Microsoft® Lync® is an enterprise-ready unified communications platform. With Lync, users can keep track of their contacts’ availability; send an IM; start or join an audio, video, or web conference; or make a phone call—all through a consistent, familiar interface. Lync is built to fully integrate with Microsoft Office. The Microsoft Lync 2013 desktop client is available for Windows and for Mac and mobile versions are available for Windows Phone, iPhone/iPad, and Android devices. Microsoft Lync is a single, unified communications platform that integrates seamlessly with Microsoft Office and other existing tools and systems. This can lead to improved productivity, increased mobility, and faster responses for customers, partners, and employees.

Basic features include instant messaging, Voice Over IP, and video conferencing inside the client software. Advanced features are related to integration with other Microsoft software:

  • Availability of contacts is based on Microsoft Outlook contacts stored in a Microsoft Exchange Server
  • Contact lists can be retrieved from a local directory service, like Microsoft Exchange Server
  • Microsoft Office can show if other people are working on the same document

All communication between the clients is done through a Microsoft Lync Server server. This makes communications more secure, as messages do not need to leave the corporate intranet, unlike with the Internet based Windows Live Messenger. The server can be set to relay messages to other instant messaging networks, avoiding installation of extra software at the client side.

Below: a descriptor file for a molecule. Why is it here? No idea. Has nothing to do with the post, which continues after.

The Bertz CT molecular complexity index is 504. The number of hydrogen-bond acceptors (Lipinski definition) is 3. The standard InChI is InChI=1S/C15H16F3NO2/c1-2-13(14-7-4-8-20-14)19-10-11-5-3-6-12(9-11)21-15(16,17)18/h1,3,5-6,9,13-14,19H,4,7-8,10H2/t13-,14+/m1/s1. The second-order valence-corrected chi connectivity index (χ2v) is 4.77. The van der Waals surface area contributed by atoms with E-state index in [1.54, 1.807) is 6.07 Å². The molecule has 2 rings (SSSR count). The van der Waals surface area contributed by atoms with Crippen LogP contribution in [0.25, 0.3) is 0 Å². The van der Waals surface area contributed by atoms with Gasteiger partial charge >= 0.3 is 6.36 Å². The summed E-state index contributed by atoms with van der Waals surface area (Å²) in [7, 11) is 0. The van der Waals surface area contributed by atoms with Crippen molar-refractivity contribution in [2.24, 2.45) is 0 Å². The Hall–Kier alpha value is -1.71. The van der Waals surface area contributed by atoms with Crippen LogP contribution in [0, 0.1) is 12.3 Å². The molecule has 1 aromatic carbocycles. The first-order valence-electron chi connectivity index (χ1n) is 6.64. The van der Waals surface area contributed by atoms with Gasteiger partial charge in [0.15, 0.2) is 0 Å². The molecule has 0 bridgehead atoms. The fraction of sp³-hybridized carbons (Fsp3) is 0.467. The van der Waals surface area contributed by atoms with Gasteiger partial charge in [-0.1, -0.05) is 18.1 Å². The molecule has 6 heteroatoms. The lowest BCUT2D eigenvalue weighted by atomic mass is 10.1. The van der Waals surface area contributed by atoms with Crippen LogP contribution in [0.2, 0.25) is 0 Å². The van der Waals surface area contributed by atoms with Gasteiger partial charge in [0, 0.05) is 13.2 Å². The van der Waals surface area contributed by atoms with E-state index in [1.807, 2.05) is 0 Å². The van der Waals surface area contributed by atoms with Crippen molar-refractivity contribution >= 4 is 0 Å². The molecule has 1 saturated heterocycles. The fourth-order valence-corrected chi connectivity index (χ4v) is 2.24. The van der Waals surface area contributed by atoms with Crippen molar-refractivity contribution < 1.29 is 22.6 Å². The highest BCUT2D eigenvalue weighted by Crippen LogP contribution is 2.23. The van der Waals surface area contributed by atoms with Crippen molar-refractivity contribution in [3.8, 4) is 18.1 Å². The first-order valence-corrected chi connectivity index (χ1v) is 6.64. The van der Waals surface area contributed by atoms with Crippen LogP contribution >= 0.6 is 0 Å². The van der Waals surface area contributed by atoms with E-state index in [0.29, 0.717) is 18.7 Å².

A number of client types are available for Microsoft Lync, including mobile clients.
User SIP as the basis for its client communication protocol
Offers support for TLS and SRTP to encrypt and secure signaling and media traffic.
Allows sharing files.

The main new features are the addition of real-time multi-client collaborative software capabilities, (which allow teams of people to see and simultaneously work on the same documents and communications session). These features are implemented as follows:

Collaboration through Whiteboard documents, where the participants have great freedom to share text, drawing and graphical annotations.
Collaboration through Power Point documents, where the participants can control and see presentations, as well as allow everybody to add text, drawing and graphical annotations.
Polling lists, where Presenters can organize polls and all participants can vote and see results.
Desktop sharing, usually by allowing participants to see and collaborate on your windows screen.
Windows applications sharing, by allowing participants to see and collaborate on a specific application.
All collaboration sessions get automatically defined as conferences, where clients can invite more contacts. Conference initiators (usually called organizers) can either promote participants to act as presenters or demote them to act as attendees. They can also define some basic policies about what presenters and attendees are able to see and do. Deeper details of policy permissions are defined at server level.

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